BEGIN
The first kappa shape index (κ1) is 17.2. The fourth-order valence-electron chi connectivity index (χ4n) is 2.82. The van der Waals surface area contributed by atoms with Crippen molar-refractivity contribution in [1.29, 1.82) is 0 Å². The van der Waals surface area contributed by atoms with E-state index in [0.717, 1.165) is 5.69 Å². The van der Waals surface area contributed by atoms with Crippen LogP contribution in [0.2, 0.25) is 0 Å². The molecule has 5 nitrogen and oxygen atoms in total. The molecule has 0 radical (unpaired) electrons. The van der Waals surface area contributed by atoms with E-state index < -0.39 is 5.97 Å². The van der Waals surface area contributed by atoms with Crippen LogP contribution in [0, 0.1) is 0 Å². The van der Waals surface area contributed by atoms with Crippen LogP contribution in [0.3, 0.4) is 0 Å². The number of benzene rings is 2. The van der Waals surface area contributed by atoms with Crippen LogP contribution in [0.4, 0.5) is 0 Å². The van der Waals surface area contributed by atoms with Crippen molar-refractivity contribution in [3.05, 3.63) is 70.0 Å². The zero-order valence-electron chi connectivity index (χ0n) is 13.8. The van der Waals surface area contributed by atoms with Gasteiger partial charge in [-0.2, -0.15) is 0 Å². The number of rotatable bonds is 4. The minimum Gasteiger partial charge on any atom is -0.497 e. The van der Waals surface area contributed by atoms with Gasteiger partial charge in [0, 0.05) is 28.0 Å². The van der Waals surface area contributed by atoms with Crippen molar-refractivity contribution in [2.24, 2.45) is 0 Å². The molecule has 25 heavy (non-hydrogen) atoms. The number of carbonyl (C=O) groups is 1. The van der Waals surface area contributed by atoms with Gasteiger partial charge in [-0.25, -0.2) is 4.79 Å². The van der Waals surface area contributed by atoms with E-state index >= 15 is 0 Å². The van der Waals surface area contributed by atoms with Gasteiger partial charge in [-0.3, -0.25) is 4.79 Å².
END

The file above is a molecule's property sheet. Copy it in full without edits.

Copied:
The first kappa shape index (κ1) is 17.2. The fourth-order valence-electron chi connectivity index (χ4n) is 2.82. The van der Waals surface area contributed by atoms with Crippen molar-refractivity contribution in [1.29, 1.82) is 0 Å². The van der Waals surface area contributed by atoms with E-state index in [0.717, 1.165) is 5.69 Å². The van der Waals surface area contributed by atoms with Crippen LogP contribution in [0.2, 0.25) is 0 Å². The molecule has 5 nitrogen and oxygen atoms in total. The molecule has 0 radical (unpaired) electrons. The van der Waals surface area contributed by atoms with E-state index < -0.39 is 5.97 Å². The van der Waals surface area contributed by atoms with Crippen LogP contribution in [0, 0.1) is 0 Å². The van der Waals surface area contributed by atoms with Crippen LogP contribution in [0.3, 0.4) is 0 Å². The number of benzene rings is 2. The van der Waals surface area contributed by atoms with Crippen LogP contribution in [0.4, 0.5) is 0 Å². The van der Waals surface area contributed by atoms with Crippen molar-refractivity contribution in [3.05, 3.63) is 70.0 Å². The zero-order valence-electron chi connectivity index (χ0n) is 13.8. The van der Waals surface area contributed by atoms with Gasteiger partial charge in [-0.2, -0.15) is 0 Å². The number of rotatable bonds is 4. The minimum Gasteiger partial charge on any atom is -0.497 e. The van der Waals surface area contributed by atoms with Gasteiger partial charge in [0, 0.05) is 28.0 Å². The van der Waals surface area contributed by atoms with Crippen molar-refractivity contribution in [2.24, 2.45) is 0 Å². The molecule has 25 heavy (non-hydrogen) atoms. The number of carbonyl (C=O) groups is 1. The van der Waals surface area contributed by atoms with Gasteiger partial charge in [-0.25, -0.2) is 4.79 Å². The van der Waals surface area contributed by atoms with E-state index >= 15 is 0 Å². The van der Waals surface area contributed by atoms with Gasteiger partial charge in [-0.3, -0.25) is 4.79 Å².